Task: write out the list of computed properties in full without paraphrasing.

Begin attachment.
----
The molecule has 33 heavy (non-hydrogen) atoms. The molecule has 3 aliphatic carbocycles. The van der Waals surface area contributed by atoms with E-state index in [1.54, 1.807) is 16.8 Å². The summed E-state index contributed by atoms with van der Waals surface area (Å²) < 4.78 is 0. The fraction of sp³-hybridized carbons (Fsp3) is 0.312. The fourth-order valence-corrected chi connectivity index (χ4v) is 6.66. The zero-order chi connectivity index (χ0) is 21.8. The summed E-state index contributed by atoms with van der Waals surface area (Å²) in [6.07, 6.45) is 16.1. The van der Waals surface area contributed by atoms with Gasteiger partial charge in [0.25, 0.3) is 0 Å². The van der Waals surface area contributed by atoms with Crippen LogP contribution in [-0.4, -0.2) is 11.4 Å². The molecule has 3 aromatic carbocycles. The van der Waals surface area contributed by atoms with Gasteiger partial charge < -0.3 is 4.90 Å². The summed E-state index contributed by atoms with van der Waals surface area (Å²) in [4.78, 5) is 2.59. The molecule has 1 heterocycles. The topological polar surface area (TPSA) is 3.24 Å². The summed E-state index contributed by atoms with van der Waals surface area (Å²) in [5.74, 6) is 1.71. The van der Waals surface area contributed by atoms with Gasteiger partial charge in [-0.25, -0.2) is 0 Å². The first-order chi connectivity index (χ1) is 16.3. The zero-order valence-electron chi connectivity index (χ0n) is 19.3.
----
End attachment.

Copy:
The molecule has 33 heavy (non-hydrogen) atoms. The molecule has 3 aliphatic carbocycles. The van der Waals surface area contributed by atoms with E-state index in [1.54, 1.807) is 16.8 Å². The summed E-state index contributed by atoms with van der Waals surface area (Å²) < 4.78 is 0. The fraction of sp³-hybridized carbons (Fsp3) is 0.312. The fourth-order valence-corrected chi connectivity index (χ4v) is 6.66. The zero-order chi connectivity index (χ0) is 21.8. The summed E-state index contributed by atoms with van der Waals surface area (Å²) in [6.07, 6.45) is 16.1. The van der Waals surface area contributed by atoms with Gasteiger partial charge in [0.25, 0.3) is 0 Å². The van der Waals surface area contributed by atoms with Crippen LogP contribution in [-0.4, -0.2) is 11.4 Å². The molecule has 3 aromatic carbocycles. The van der Waals surface area contributed by atoms with Gasteiger partial charge < -0.3 is 4.90 Å². The summed E-state index contributed by atoms with van der Waals surface area (Å²) in [4.78, 5) is 2.59. The molecule has 1 heterocycles. The topological polar surface area (TPSA) is 3.24 Å². The summed E-state index contributed by atoms with van der Waals surface area (Å²) in [5.74, 6) is 1.71. The van der Waals surface area contributed by atoms with Gasteiger partial charge in [-0.25, -0.2) is 0 Å². The first-order chi connectivity index (χ1) is 16.3. The zero-order valence-electron chi connectivity index (χ0n) is 19.3.